It was revealed that the committee had reported to the government that the union had remained ‘rigid and unbending’ to suggestions on how to agree on some of the issues it was agitating for so as to end the strike which had entered its ninth week.
The committee had told the government that the union leaders were arrogant and selfish as their interest was paramount to that of their students who had been at home allthis while.
The government after the report told the committee members that it had fresh security report that the union’s stance on the lingering crisis in the education sector was as aresult of the opposition’s infiltration into the union.
It said the opposition wants to portray the government as irrational and uncaring to the plight of the lecturers and their students as well as present the government in bad light to Nigerians and the international community.
The government in breaking the negotiation has decided to fund individual student’s education as it is done in advanced countries.
As a way of making nonsense of the industrial action by ASUU, SaharaReporters gathered that the government plans to introduce loans to the students throughout their period in the university so as to cushion the effect of the financial hardship on the students.
The government expects the students to re-pay the loans after graduation provided they get jobs of their choice. It however could not be ascertained how the loan to the students would compel the lecturers to call off the strike.
The National President of ASUU, Dr. Nasir Fagee, had last week during a press conference at the University of Lagos, Nigeria said the union had pulled out of the negotiation between the union and the Nigerian government citing insincerity as reason for its decision, adding that the union would not call off its strike until the agreement the government signed with the union in 2009 is honoured.


The negotiations between the Academic Staff Union of Universities (ASUU) and the Federal Government collapsedagain yesterday as the lecturers have pulled out of the Governor Gabriel Suswam-led Committee on Needs Assessment of Nigerian Universities.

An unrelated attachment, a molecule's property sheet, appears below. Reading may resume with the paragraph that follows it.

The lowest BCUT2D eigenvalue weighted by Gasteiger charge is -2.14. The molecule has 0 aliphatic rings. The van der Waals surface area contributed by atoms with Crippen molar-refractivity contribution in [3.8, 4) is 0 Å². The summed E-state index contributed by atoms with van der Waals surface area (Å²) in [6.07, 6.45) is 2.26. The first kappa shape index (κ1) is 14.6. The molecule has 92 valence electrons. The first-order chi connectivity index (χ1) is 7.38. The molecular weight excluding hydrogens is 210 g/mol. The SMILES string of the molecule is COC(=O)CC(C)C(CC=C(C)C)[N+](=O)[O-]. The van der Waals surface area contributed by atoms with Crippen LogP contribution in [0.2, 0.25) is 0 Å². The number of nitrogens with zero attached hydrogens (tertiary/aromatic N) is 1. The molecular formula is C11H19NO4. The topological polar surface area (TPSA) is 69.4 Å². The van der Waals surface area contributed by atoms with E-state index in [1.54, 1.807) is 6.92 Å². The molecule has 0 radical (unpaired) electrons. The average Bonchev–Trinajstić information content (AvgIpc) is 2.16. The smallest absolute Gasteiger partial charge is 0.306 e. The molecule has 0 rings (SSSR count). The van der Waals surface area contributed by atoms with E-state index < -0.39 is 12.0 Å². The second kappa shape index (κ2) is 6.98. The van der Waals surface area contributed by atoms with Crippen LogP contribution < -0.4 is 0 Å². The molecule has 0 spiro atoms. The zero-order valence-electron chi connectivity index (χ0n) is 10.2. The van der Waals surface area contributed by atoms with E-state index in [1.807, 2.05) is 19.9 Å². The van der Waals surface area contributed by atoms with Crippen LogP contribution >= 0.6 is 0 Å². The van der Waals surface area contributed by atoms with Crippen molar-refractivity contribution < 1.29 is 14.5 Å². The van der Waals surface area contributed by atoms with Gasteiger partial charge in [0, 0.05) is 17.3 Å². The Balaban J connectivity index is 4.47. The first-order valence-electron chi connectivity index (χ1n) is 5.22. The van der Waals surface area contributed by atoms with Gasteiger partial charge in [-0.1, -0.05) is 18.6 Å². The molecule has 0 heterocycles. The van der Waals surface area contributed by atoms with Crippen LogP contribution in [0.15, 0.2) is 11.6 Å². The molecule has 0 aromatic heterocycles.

In a letter detailing its reasons for withdrawing from the committee, ASUU said that the committee had not made progress on the issues for which it was set up, adding it was not satisfied with the way the N100 billion raised by government to rehabilitate structures in the universities was being managed.
Worse still, ASUU in the letter dated August 26 and signed by its National President, Dr. Nasir Isa Fagge, accused the Suswam committee of not being, clear on its plans for managing the funds. It cited the inclusion of a “Project Administration Fund,” even as it queried the manner which funds were allocated to universities slated to benefitfrom government’s intervention.
The letter stated that, “we have also noted albeit quizzically, that some N1.975 billion was allocated to the 62nd university called Project Admin Cost.
“We see no justification for allocating an amount more than what is allocated to four universities put together to abogus Project Admin Cost”. The striking lecturers who had earlier announced their withdrawal from negotiations with the government, said that until the activities of the Suswam committee are carried out transparently and its misgivings on the modus operandi of the committee are addressed, ASUU will not return to the committee.
“In view of the foregoing, ASUU will be unable to continue in the membership of the committee until the issues raised are properly addressed”, Fagge stated.